Vatican City (AsiaNews) - A continent rich in human values and profound religious spirit, which is in need of reconciliation, justice, peace and respect for human values, which the Church "accompanies" in its growth, and for which the proclamation of the Gospel remains fundamental. This is the Africa that Benedict XVI evoked today, recalling for the 20,000 people present in St. Peter's Square for the general audience the main stages of the trip that he just made.
It was, he recalled, "the first of my pontificate in Africa, limited to Cameroon and Angola, but symbolically I wanted to embrace the entire African people." And he expressed his thanks for the "traditional warm African welcome that was extended to me everywhere."
Benedict XVI said that he arrived in Cameroon on March 17, "in the heart of Africa, and not only geographically," in this country that "sums up many of the characteristics of the continent, first of all its profoundly religious spirit." In Cameroon, "more than a quarter of the inhabitants are Catholic, and live together peacefully with the other religious communities. For this reason, John Paul II chose it to promulgate the exhortation Ecclesia in Africa, after the first synod assembly for Africa. This time, the pope went there to deliver the Instrumentum Laboris for the next assembly, the theme of which will be The Church in Africa, instrument of reconciliation at the service of justice and peace.
"In my meetings with the bishops' conferences, I wanted to recall the urgency of evangelization, which is the responsibility of the bishops in the first place. I urged them to be always an example for the priests and faithful, and to follow the formation of the seminarians, who thanks to God are numerous," and to care for the catechists. "I encouraged them to promote pastoral initiatives for marriage and the family, partly in order to resist the attack of sects and esoteric groups." "I urged the defense of the rights of peoples."
The pope then recalled that he met with representatives of the Muslim community at the nunciature of Yaoundé, "reiterating the importance of interreligious dialogue and of collaboration between Christians and Muslims.
"Certainly one of the culminating moments of the visit" was the presentation of the Instrumentum, "which took place on March 19, my name day, in the stadium of Yaoundé, at the end of the solemn Eucharistic celebration," conducted "in the plurality of the people of God," in a "climate of celebration." The Synod assembly "in a certain sense is an initiative in the heart of the African continent, in the heart of the African family, which suffers and hopes." In Yaoundé, a meeting with the members of the Council of the synod for Africa "was almost a first meeting of the Synod, in a fraternal exchange" between the representatives of the bishops' conferences and the pope. The Church thus accompanies an Africa that is "engaged in consolidating political independence, and in the construction of national identity in a globalized context." And "in the midst of the numerous and dramatic conflicts that still afflict the continent, the Church knows that it must be an instrument of peace and reconciliation."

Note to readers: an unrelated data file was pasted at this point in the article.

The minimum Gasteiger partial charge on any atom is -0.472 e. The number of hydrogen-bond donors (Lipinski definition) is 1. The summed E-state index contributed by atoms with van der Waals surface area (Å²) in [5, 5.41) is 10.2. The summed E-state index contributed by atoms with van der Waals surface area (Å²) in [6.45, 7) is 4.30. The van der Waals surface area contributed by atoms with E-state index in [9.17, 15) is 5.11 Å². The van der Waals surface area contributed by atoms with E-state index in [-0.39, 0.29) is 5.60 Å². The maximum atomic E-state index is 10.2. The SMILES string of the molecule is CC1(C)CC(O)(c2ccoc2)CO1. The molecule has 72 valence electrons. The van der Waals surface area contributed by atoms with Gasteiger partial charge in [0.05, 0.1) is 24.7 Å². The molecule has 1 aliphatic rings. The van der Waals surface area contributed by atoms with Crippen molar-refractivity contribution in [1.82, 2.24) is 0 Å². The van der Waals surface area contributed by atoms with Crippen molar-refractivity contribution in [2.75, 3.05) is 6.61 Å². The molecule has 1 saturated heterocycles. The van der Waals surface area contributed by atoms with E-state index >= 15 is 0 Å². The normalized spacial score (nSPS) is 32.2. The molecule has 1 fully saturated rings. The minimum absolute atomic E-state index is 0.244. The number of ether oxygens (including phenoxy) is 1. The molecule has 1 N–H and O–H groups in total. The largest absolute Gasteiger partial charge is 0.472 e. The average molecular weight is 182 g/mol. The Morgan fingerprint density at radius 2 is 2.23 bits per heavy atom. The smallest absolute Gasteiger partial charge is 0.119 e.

And Angola, the second stage of the trip, is an "emblematic country, which has emerged from a long internal war, and is engaged in national reconciliation and reconstruction - but how can this be achieved if it takes place to the detriment of the poor, who like everyone else have the right to participate in the wealth of their land?
"In Angola, one can see up close that everything is lost with war, and everything can be reborn with peace." For this objective, "great moral energy is required," for which "it is important that the Church carry out an educational function to form and renew consciences."
Africa is a "young content, but too many of its offspring, children and adolescents, have already suffered grave wounds that only Jesus Christ can heal by infusing the power to love." In the stadium of Luanda, with the young people, "it was a celebration of joy and hope, which was unfortunately marred by the death of two young women who were crushed in a stampede at the entrance." Also in Luanda, "I paid homage to the women for the service that so many of them offer to faith, to life, to human dignity. I recalled the full right of women to be involved in public life, without compromising their role in the family, to be carried out with the rest of society, and, above all, with their husbands and fathers." "This is the message to women and families, which is then extended to all. If peoples set their hopes on the Word of God, they can truly build a future of reconciliation and stability for all."
Finally, he issued an invitation to "pray for the African populations so dear to me, that they may courageously address the great economic, social, and moral challenges of our time."
PHOTO: Credit CPP